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In the World

Achille Lauro hijacker freed

ROME - One of the Palestinians who hijacked the Achille Lauro cruise ship and killed a U.S. passenger in 1985 has been released after more than 23 years in jail in Sicily, officials said yesterday.

Youssef Magied al-Molqui, a member of the four-man team that hijacked the ship off Egypt, had been serving a 30-year sentence, which was reduced for good behavior.

He was convicted of shooting Leon Klinghoffer, an elderly Jewish man from New York, and ordering him to be dumped in the sea while in his wheelchair. Klinghoffer's daughters and the Anti-Defamation League condemned Molqui's early release.

- AP

Mexico jails 12 investigators

MEXICO CITY - Mexican authorities have detained 12 federal police investigators accused of leaking information to hit men who ambushed and killed eight officers in a failed attempt to free a high-level drug cartel member, the Mexican Attorney General's Office said yesterday.

The prosecutor's office said the 12 allegedly gave information allowing the hit men to carry out the April 19 attack that killed four federal police officers, two federal investigative agents and two prison employees.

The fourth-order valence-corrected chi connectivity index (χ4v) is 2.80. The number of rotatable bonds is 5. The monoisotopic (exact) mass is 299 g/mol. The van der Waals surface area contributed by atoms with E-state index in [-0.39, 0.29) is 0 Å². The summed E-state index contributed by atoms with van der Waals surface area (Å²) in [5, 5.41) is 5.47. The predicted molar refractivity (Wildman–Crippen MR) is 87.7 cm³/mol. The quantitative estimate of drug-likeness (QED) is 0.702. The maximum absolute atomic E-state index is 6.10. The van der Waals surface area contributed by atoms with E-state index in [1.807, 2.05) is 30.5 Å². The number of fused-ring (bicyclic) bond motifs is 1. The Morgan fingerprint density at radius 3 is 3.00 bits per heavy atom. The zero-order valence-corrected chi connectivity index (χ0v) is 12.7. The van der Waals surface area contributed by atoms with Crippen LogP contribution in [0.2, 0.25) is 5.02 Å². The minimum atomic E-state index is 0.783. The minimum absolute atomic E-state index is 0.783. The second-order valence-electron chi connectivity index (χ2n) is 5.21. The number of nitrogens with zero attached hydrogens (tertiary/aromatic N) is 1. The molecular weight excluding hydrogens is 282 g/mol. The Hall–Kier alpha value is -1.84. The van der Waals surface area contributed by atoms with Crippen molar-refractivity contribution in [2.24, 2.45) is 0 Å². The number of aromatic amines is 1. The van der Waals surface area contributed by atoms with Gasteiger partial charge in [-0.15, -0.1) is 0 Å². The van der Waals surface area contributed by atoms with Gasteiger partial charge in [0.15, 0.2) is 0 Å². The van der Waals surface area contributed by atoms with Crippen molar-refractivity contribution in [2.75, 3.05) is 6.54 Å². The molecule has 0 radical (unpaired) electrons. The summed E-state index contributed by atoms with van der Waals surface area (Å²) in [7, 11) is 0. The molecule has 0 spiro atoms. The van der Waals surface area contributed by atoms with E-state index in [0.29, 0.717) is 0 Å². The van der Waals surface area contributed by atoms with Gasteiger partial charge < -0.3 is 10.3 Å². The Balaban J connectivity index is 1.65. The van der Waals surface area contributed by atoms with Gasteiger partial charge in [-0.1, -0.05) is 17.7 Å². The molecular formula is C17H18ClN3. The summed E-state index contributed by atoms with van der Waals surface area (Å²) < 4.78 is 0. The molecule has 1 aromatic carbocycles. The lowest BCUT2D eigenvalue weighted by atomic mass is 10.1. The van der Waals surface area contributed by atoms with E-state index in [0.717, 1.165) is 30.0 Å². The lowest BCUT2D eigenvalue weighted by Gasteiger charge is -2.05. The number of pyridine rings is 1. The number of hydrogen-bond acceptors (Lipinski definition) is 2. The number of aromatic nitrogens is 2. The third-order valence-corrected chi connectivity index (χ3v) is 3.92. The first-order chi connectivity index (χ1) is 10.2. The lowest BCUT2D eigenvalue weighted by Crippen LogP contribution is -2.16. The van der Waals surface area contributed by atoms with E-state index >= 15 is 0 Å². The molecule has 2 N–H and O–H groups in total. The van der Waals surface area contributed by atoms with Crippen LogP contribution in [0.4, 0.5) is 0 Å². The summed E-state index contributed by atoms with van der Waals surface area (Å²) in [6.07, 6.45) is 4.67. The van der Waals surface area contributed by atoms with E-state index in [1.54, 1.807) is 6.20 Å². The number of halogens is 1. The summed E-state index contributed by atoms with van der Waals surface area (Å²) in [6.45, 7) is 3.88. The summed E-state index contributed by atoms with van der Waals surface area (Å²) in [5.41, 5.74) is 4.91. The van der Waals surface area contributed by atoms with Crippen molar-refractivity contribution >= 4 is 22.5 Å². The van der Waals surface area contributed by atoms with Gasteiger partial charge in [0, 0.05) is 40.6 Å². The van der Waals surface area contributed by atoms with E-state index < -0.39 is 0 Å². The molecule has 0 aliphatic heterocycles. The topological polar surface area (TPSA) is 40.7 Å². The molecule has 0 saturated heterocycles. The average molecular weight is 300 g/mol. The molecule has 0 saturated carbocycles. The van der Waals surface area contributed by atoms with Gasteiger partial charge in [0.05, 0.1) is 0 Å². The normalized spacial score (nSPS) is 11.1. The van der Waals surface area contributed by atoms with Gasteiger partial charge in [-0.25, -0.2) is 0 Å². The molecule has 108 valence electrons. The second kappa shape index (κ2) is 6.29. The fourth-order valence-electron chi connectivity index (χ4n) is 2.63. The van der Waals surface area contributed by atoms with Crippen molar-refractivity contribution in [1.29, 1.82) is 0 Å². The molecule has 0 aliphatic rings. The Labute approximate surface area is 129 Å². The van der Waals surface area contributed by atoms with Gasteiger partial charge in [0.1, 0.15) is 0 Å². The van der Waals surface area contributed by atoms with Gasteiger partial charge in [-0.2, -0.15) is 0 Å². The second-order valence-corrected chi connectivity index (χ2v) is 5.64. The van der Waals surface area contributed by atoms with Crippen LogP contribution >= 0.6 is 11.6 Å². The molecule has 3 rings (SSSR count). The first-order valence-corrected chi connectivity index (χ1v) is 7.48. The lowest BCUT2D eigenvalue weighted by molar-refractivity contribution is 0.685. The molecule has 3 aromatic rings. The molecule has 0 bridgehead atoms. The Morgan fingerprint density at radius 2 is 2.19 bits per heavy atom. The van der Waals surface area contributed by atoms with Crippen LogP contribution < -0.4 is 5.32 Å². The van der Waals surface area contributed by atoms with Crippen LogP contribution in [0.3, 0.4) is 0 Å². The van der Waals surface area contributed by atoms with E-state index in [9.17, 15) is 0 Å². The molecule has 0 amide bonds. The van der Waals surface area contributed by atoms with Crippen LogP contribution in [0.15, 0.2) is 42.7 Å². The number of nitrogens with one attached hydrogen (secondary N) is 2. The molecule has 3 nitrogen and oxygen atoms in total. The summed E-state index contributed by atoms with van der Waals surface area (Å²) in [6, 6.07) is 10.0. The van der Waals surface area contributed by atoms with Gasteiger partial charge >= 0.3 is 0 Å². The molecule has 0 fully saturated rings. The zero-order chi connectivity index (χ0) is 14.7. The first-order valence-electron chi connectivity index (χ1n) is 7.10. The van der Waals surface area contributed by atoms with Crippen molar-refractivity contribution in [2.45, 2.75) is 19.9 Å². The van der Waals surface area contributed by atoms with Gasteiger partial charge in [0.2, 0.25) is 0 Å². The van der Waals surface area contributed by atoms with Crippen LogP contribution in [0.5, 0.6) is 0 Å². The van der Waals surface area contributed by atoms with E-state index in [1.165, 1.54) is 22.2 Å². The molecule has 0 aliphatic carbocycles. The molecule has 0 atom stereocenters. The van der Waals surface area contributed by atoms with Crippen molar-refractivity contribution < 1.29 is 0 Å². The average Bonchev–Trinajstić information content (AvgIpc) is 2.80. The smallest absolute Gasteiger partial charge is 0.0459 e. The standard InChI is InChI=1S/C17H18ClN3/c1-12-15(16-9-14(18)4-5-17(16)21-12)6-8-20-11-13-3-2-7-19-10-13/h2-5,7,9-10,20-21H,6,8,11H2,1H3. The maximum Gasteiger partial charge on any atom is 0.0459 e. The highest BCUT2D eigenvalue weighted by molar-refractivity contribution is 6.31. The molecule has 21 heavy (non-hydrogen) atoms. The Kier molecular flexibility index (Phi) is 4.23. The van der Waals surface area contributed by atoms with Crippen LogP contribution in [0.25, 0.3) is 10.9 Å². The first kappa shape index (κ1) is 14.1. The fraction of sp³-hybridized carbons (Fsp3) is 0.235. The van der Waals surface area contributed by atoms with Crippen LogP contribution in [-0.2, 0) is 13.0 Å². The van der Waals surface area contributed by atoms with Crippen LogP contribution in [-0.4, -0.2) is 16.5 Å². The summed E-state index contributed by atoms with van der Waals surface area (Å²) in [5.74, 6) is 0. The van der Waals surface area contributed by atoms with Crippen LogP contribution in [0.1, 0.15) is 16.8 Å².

The officers had been transferring Jeronimo Gamez, a key member of the Beltran Leyva cartel. About 20 assailants launched a running gun battle against the vehicles escorting nine prisoners between an airport and penitentiary in Nayarit. As their comrades lay dead, officers returned fire and managed to deliver Gamez to prison.

- AP

Save shipyard, Walesa urges

WARSAW, Poland - Former Polish President Lech Walesa appealed to senior European politicians yesterday to save the struggling Gdansk shipyard, the cradle of the pro-democracy Solidarity movement that he founded.

The Gdansk yard has been struggling for years with the threat of bankruptcy. The money-losing business has been kept alive with state subsidies, putting Poland at odds with the European Union.

"Please take a moment and think what can be done to prevent the destruction of this first monument of our victory in Europe and in the world," Walesa said, winning applause. Poles have a strong emotional attachment to the Gdansk shipyard, a symbol of the demise of communism.

- AP


Two aid workers held hostage in Darfur, one French and one Canadian, were free yesterday thuafter three weeks in captivity. The women, who worked for International Medical Aid, were in good health, officials said.